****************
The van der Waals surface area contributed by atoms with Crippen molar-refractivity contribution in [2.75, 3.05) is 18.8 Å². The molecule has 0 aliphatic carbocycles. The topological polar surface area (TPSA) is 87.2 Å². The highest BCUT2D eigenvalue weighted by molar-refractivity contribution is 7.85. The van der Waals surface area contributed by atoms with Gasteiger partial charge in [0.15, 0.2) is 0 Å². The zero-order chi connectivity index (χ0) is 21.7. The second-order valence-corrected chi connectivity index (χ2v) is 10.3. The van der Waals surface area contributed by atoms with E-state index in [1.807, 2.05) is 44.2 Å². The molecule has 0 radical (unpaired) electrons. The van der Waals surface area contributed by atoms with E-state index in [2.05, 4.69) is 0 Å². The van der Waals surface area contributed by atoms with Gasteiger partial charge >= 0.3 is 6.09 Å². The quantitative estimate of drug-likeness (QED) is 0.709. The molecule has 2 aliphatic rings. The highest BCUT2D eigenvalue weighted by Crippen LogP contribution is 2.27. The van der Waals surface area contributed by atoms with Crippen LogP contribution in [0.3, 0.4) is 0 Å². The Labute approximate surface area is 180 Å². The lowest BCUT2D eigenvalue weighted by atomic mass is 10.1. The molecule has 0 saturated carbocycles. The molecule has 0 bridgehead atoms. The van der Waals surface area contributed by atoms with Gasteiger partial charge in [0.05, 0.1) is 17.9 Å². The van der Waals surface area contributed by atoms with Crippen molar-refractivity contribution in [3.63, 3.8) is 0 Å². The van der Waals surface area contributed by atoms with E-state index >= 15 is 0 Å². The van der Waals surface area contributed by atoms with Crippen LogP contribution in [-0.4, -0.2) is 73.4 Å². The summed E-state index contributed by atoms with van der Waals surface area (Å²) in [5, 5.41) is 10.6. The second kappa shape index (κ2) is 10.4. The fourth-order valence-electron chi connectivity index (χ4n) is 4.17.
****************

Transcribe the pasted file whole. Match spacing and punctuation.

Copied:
The van der Waals surface area contributed by atoms with Crippen molar-refractivity contribution in [2.75, 3.05) is 18.8 Å². The molecule has 0 aliphatic carbocycles. The topological polar surface area (TPSA) is 87.2 Å². The highest BCUT2D eigenvalue weighted by molar-refractivity contribution is 7.85. The van der Waals surface area contributed by atoms with Gasteiger partial charge in [0.15, 0.2) is 0 Å². The zero-order chi connectivity index (χ0) is 21.7. The second-order valence-corrected chi connectivity index (χ2v) is 10.3. The van der Waals surface area contributed by atoms with E-state index in [1.807, 2.05) is 44.2 Å². The molecule has 0 radical (unpaired) electrons. The van der Waals surface area contributed by atoms with E-state index in [2.05, 4.69) is 0 Å². The van der Waals surface area contributed by atoms with Gasteiger partial charge >= 0.3 is 6.09 Å². The quantitative estimate of drug-likeness (QED) is 0.709. The molecule has 2 aliphatic rings. The highest BCUT2D eigenvalue weighted by Crippen LogP contribution is 2.27. The van der Waals surface area contributed by atoms with Crippen LogP contribution in [0.3, 0.4) is 0 Å². The Labute approximate surface area is 180 Å². The lowest BCUT2D eigenvalue weighted by atomic mass is 10.1. The molecule has 0 saturated carbocycles. The molecule has 0 bridgehead atoms. The van der Waals surface area contributed by atoms with Gasteiger partial charge in [0.05, 0.1) is 17.9 Å². The van der Waals surface area contributed by atoms with Crippen molar-refractivity contribution in [3.63, 3.8) is 0 Å². The van der Waals surface area contributed by atoms with E-state index >= 15 is 0 Å². The van der Waals surface area contributed by atoms with Crippen LogP contribution in [-0.4, -0.2) is 73.4 Å². The summed E-state index contributed by atoms with van der Waals surface area (Å²) in [5, 5.41) is 10.6. The second kappa shape index (κ2) is 10.4. The fourth-order valence-electron chi connectivity index (χ4n) is 4.17.